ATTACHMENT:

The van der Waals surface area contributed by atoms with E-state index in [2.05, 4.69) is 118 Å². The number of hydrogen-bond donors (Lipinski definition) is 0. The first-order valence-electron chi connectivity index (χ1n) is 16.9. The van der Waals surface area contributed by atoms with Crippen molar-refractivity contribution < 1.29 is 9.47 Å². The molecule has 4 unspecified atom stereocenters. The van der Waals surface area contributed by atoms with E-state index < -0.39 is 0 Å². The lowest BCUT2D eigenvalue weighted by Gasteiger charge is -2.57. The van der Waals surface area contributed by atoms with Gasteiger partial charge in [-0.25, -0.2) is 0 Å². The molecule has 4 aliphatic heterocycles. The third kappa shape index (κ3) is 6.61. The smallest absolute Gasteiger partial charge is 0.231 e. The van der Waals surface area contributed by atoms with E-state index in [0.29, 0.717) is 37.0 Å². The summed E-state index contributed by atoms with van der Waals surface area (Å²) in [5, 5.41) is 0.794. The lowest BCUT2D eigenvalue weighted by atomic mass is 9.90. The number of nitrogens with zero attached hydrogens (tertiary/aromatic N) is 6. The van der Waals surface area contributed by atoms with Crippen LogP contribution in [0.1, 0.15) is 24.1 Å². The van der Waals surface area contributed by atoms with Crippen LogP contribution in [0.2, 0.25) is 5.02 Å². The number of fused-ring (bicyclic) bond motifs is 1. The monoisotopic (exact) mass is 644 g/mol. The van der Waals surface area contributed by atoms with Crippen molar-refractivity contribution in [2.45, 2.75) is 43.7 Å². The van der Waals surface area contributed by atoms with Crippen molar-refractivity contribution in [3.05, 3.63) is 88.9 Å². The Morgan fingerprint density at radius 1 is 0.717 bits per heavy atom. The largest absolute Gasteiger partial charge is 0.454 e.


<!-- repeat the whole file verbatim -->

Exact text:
The van der Waals surface area contributed by atoms with E-state index in [2.05, 4.69) is 118 Å². The number of hydrogen-bond donors (Lipinski definition) is 0. The first-order valence-electron chi connectivity index (χ1n) is 16.9. The van der Waals surface area contributed by atoms with Crippen molar-refractivity contribution < 1.29 is 9.47 Å². The molecule has 4 unspecified atom stereocenters. The van der Waals surface area contributed by atoms with E-state index < -0.39 is 0 Å². The lowest BCUT2D eigenvalue weighted by Gasteiger charge is -2.57. The van der Waals surface area contributed by atoms with Gasteiger partial charge in [-0.25, -0.2) is 0 Å². The molecule has 4 aliphatic heterocycles. The third kappa shape index (κ3) is 6.61. The smallest absolute Gasteiger partial charge is 0.231 e. The van der Waals surface area contributed by atoms with E-state index in [0.29, 0.717) is 37.0 Å². The summed E-state index contributed by atoms with van der Waals surface area (Å²) in [5, 5.41) is 0.794. The lowest BCUT2D eigenvalue weighted by atomic mass is 9.90. The number of nitrogens with zero attached hydrogens (tertiary/aromatic N) is 6. The van der Waals surface area contributed by atoms with Crippen LogP contribution in [0.1, 0.15) is 24.1 Å². The van der Waals surface area contributed by atoms with Crippen LogP contribution in [0.2, 0.25) is 5.02 Å². The number of fused-ring (bicyclic) bond motifs is 1. The monoisotopic (exact) mass is 644 g/mol. The van der Waals surface area contributed by atoms with Crippen molar-refractivity contribution in [2.45, 2.75) is 43.7 Å². The van der Waals surface area contributed by atoms with Crippen molar-refractivity contribution in [3.05, 3.63) is 88.9 Å². The Morgan fingerprint density at radius 1 is 0.717 bits per heavy atom. The largest absolute Gasteiger partial charge is 0.454 e.